Food and Drink
Posted by Paul Drury
31. Jan, 2012
After a long wait, ears of locally-grown corn ears are finally beginning to appear around the traps.
Corn has perhaps the most interesting history of any vegetable (especially because technically it’s a grain). Originally cultivated by the Mayans in central and southern Mexico, corn spread south through the Americas about 800 years ago, and has never looked back.
Europeans got hooked on the stuff and brought it back to home, with to the north the USA harvests more corn than anywhere else in the world.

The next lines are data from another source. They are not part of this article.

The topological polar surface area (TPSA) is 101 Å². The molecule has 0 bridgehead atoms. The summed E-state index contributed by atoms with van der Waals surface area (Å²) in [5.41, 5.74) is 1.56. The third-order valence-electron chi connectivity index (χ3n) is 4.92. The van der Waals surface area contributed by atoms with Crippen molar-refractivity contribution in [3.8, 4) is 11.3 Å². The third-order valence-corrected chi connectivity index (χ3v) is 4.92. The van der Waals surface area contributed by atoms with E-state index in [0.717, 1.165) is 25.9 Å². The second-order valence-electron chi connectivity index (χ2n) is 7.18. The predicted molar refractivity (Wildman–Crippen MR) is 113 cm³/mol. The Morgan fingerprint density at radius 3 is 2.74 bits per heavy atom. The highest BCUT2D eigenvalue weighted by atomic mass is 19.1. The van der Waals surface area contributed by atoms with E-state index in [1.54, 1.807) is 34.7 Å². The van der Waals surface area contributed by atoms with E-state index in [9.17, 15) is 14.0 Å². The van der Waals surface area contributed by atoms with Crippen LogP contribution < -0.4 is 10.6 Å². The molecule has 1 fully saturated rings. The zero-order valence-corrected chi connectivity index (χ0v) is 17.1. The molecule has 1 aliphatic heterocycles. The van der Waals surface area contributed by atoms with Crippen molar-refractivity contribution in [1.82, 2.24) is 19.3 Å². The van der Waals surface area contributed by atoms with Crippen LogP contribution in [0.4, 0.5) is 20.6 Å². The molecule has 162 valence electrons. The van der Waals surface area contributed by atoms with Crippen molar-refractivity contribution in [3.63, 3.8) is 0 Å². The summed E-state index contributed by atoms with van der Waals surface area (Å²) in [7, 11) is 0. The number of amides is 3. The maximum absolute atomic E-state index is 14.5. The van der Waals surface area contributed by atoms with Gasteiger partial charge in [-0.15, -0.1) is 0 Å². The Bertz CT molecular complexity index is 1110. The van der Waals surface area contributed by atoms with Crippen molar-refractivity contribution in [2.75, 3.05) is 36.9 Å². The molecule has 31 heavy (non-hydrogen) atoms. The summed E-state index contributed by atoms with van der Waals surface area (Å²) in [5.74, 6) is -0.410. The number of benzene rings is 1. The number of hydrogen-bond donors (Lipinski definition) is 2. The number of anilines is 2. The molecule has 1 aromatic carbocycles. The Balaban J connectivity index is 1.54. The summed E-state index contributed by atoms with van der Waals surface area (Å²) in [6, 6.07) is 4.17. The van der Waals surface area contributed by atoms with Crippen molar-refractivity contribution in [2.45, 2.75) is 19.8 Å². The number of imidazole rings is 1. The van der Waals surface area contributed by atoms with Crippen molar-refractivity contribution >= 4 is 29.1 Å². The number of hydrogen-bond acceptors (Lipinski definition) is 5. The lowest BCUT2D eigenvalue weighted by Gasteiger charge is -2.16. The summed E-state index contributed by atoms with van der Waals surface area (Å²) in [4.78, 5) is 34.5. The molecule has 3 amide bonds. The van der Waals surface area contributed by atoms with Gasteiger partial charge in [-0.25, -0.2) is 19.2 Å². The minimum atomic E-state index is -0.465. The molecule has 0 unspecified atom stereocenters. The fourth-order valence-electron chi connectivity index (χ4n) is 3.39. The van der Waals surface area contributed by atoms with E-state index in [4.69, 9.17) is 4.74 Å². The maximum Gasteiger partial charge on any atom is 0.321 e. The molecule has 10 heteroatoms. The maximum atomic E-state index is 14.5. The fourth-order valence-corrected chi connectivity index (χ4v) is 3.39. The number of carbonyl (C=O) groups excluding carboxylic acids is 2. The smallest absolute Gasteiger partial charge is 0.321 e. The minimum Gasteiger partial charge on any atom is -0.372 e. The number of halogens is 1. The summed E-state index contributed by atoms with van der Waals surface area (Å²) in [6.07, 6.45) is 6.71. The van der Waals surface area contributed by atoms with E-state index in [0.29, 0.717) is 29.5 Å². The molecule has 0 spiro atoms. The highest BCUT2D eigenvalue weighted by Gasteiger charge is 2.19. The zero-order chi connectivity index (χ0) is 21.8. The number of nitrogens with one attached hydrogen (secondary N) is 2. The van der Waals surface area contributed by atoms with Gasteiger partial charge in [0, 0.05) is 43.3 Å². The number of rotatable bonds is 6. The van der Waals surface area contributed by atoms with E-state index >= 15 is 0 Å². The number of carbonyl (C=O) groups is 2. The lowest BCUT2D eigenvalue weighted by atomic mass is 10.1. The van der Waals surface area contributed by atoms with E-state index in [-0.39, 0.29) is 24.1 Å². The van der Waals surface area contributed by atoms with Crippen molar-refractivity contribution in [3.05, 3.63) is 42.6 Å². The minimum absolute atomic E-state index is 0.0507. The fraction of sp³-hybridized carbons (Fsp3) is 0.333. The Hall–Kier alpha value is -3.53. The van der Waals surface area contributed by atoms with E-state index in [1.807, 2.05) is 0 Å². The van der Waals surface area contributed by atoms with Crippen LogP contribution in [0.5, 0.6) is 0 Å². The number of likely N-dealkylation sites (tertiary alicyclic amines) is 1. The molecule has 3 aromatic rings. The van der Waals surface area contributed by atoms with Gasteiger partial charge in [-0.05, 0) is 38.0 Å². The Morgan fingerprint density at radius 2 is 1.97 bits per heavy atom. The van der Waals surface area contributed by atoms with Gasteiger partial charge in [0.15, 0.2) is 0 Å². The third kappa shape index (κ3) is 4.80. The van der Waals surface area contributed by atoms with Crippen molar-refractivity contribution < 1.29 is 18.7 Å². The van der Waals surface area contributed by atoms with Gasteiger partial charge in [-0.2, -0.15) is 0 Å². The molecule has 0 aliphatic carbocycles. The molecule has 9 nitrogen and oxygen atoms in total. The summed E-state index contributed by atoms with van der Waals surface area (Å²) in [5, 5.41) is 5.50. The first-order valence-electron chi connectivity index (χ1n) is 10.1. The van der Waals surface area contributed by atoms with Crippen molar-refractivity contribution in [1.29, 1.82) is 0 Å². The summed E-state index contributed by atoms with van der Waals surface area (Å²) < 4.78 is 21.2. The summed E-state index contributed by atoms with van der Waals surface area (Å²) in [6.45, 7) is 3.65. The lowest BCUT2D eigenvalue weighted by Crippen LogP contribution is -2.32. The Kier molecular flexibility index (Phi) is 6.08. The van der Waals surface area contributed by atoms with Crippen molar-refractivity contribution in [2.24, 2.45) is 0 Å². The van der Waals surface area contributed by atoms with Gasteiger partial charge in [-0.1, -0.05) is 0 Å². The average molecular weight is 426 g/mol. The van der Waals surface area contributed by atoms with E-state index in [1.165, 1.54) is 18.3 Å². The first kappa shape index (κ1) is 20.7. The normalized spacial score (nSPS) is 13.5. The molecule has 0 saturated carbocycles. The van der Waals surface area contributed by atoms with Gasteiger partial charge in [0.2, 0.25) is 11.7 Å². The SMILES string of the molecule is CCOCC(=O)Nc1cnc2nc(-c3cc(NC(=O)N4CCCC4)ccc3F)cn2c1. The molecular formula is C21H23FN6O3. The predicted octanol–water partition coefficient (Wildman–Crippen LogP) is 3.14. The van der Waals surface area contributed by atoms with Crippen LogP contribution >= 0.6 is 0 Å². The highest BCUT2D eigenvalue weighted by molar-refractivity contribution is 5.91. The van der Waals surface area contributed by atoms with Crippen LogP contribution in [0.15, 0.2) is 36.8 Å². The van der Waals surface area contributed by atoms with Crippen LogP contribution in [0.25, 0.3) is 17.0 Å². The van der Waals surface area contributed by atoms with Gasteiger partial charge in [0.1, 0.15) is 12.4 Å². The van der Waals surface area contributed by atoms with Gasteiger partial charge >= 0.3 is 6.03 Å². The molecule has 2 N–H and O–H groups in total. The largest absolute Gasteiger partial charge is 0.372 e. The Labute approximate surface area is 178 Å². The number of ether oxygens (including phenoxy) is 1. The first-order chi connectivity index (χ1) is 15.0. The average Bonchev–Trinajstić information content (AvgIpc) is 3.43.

One of the secrets of corn’s success is its versatility – it can be used in everything from bread and chips to fritters and cakes.
The other bonus – corn’s pretty good for you, at least before you smother it with salt and butter. Corn is naturally high in fibre, vitamin C and contains folic acid, which helps in preventing heart disease.
When selecting corn look for husks that are bright green and tightly wound, avoid ears with brown or brittle tassels. Corn doesn’t keep and should be cooked the same day.
While corn can be used any number of ways, I like to keep it simple and enjoy the sweet, juicy taste of a cracking fresh cob. Try barbecuing a few cobs of corn, rubbing with lime and sprinkling with chili powder.
Instant taste of summer. Enjoy!